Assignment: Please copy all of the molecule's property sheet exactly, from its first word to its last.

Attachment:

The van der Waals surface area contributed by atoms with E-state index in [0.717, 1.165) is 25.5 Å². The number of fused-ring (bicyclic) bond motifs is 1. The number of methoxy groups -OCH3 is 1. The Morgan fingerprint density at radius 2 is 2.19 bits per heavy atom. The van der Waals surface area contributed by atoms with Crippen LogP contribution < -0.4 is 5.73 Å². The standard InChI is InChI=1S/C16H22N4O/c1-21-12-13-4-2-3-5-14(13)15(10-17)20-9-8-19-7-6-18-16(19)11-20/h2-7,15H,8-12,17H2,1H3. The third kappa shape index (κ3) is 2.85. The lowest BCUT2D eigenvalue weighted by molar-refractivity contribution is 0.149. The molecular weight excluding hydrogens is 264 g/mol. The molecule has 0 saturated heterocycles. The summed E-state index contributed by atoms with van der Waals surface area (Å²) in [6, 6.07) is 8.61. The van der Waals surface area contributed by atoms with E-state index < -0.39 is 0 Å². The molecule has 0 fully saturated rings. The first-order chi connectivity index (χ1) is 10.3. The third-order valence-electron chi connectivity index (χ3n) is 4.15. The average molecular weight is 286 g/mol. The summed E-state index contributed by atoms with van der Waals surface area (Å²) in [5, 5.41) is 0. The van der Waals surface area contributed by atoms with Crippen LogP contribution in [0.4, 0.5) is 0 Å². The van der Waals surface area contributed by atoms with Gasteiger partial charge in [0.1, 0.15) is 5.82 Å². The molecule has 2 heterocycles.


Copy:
The van der Waals surface area contributed by atoms with E-state index in [0.717, 1.165) is 25.5 Å². The number of fused-ring (bicyclic) bond motifs is 1. The number of methoxy groups -OCH3 is 1. The Morgan fingerprint density at radius 2 is 2.19 bits per heavy atom. The van der Waals surface area contributed by atoms with Crippen LogP contribution < -0.4 is 5.73 Å². The standard InChI is InChI=1S/C16H22N4O/c1-21-12-13-4-2-3-5-14(13)15(10-17)20-9-8-19-7-6-18-16(19)11-20/h2-7,15H,8-12,17H2,1H3. The third kappa shape index (κ3) is 2.85. The lowest BCUT2D eigenvalue weighted by molar-refractivity contribution is 0.149. The molecular weight excluding hydrogens is 264 g/mol. The molecule has 0 saturated heterocycles. The summed E-state index contributed by atoms with van der Waals surface area (Å²) in [6, 6.07) is 8.61. The van der Waals surface area contributed by atoms with E-state index < -0.39 is 0 Å². The molecule has 0 fully saturated rings. The first-order chi connectivity index (χ1) is 10.3. The third-order valence-electron chi connectivity index (χ3n) is 4.15. The average molecular weight is 286 g/mol. The summed E-state index contributed by atoms with van der Waals surface area (Å²) in [5, 5.41) is 0. The van der Waals surface area contributed by atoms with Crippen LogP contribution in [0.4, 0.5) is 0 Å². The van der Waals surface area contributed by atoms with Gasteiger partial charge in [0.1, 0.15) is 5.82 Å². The molecule has 2 heterocycles.